Posted By: hungrybear What kind of Japanese rice do you eat? - 01/18/12 02:44 PM
Hi, everybody, I have no idea why but when every time I buy Japanese rice Nishiki and other type, I end up throwing in trash or bury because taste like eating plastic. Needless to say, I wasted my $$$ on these Japanese rice and unable to find decent brand. Some body suggested me to buy rice from store where many customers are buying Japanese rice. He also said maybe you got old rice. Truth is I buy Japanese rice from well known large market with many customers. I am so angry because spending so much $$$ for Japanese rice and I even cannot eat it! Does anybody have same experience? Why we cannot find delicious Japanese rice like we did in several years back? Lack of rich fertile land to grow rice?
Ah, rice! The Japanese are very particular about their rice! They can tell the difference between rice grown in their local prefecture and rice from the next.

Like any other grain crop, the flavor of rice will vary depending upon growing conditions, the seed grain, and storage. The weather, the water...they have an effect on the resulting rice grains.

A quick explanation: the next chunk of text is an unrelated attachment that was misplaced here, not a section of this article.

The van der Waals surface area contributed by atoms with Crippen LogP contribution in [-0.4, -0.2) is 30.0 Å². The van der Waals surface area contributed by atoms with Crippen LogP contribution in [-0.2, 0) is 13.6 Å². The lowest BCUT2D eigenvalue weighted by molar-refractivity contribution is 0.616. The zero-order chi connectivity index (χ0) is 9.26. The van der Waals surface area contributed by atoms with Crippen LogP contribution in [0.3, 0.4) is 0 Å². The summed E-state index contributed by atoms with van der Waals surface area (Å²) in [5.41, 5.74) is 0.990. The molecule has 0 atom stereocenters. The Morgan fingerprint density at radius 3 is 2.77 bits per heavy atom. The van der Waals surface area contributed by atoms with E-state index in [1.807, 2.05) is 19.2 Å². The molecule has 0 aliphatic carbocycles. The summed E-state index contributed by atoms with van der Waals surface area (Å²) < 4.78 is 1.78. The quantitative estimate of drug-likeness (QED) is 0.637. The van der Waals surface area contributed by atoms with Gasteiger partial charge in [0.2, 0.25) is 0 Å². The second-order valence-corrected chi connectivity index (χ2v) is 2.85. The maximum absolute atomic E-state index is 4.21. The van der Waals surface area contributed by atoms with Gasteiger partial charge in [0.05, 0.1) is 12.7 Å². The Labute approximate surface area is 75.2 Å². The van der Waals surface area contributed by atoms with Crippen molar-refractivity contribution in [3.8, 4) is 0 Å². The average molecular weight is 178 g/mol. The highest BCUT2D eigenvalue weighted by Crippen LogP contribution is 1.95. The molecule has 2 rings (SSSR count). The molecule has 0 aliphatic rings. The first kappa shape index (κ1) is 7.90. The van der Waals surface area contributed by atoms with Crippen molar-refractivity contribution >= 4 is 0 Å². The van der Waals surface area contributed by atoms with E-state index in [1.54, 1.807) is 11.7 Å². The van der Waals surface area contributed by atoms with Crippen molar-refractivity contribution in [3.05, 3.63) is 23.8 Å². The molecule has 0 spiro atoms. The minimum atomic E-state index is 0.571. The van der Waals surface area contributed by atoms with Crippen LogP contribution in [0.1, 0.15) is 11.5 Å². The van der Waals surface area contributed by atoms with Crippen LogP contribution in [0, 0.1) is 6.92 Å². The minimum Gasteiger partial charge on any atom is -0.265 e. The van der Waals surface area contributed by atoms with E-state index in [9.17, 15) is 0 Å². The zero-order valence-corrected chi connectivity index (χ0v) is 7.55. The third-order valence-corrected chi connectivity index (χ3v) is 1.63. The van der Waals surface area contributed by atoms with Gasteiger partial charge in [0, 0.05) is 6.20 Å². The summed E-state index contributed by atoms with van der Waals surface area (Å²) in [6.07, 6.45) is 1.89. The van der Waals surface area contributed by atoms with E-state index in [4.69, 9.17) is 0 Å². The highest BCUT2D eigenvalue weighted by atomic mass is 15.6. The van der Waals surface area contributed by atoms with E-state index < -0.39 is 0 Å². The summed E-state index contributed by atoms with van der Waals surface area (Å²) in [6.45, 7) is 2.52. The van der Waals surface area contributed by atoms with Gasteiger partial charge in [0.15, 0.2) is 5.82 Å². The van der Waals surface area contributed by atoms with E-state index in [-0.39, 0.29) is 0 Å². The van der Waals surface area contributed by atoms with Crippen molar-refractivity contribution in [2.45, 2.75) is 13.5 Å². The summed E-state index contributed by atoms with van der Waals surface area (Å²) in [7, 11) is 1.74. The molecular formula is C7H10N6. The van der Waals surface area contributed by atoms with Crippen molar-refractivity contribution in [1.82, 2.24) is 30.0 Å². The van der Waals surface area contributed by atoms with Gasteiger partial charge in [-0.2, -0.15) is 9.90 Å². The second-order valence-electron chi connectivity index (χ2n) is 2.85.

You can buy the same rice brand (for example, Nishiki) but the crops will taste different depending upon in which season they were grown and harvested. You see, most of the "Japanese" or short grain rice available here in the US is grown in California or Texas.

Check the label on your rice bag because the grades vary. Lower grades will contain broken grains of rice which will cook up with a different, mushier texture than whole grains.

Currently, one popular type of premium rice is considered to be koshi hikari. Because of the climate/environmental problems of late, rice prices have escalated!

Buy your rice where rice sells. Otherwise, you'll be purchasing rice that might be sitting on shelves for a long time. But not all Asian markets are the same. In my local Asian market, mostly frequented by Vietnamese or Koreans, the Japanese rice (short-grain) does not sell as quickly as other varieties of rice (glutinous, long-grain, etc.)

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